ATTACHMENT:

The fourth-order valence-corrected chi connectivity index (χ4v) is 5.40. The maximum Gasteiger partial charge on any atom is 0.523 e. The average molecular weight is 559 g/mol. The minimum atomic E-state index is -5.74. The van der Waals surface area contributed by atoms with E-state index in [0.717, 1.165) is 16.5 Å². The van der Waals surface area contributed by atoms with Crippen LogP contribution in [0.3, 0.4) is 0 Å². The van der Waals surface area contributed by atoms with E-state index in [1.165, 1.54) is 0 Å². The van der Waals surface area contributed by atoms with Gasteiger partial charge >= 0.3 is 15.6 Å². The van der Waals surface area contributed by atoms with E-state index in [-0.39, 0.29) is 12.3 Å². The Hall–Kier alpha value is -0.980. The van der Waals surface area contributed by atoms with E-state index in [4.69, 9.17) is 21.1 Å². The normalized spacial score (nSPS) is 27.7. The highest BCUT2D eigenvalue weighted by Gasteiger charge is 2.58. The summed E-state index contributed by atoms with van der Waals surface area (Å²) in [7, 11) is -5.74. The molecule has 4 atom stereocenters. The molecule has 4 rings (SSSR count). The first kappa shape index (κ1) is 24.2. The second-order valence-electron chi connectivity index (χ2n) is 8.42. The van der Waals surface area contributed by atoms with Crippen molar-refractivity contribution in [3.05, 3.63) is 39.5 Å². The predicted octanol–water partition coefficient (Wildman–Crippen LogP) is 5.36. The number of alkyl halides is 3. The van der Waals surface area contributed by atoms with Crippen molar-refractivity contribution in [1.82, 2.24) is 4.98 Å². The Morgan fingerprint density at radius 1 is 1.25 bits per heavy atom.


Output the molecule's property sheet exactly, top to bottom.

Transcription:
The fourth-order valence-corrected chi connectivity index (χ4v) is 5.40. The maximum Gasteiger partial charge on any atom is 0.523 e. The average molecular weight is 559 g/mol. The minimum atomic E-state index is -5.74. The van der Waals surface area contributed by atoms with E-state index in [0.717, 1.165) is 16.5 Å². The van der Waals surface area contributed by atoms with Crippen LogP contribution in [0.3, 0.4) is 0 Å². The van der Waals surface area contributed by atoms with E-state index in [1.165, 1.54) is 0 Å². The van der Waals surface area contributed by atoms with Gasteiger partial charge >= 0.3 is 15.6 Å². The van der Waals surface area contributed by atoms with E-state index in [-0.39, 0.29) is 12.3 Å². The Hall–Kier alpha value is -0.980. The van der Waals surface area contributed by atoms with E-state index in [4.69, 9.17) is 21.1 Å². The normalized spacial score (nSPS) is 27.7. The highest BCUT2D eigenvalue weighted by Gasteiger charge is 2.58. The summed E-state index contributed by atoms with van der Waals surface area (Å²) in [7, 11) is -5.74. The molecule has 4 atom stereocenters. The molecule has 4 rings (SSSR count). The first kappa shape index (κ1) is 24.2. The second-order valence-electron chi connectivity index (χ2n) is 8.42. The van der Waals surface area contributed by atoms with Crippen molar-refractivity contribution in [3.05, 3.63) is 39.5 Å². The predicted octanol–water partition coefficient (Wildman–Crippen LogP) is 5.36. The number of alkyl halides is 3. The van der Waals surface area contributed by atoms with Crippen molar-refractivity contribution in [1.82, 2.24) is 4.98 Å². The Morgan fingerprint density at radius 1 is 1.25 bits per heavy atom.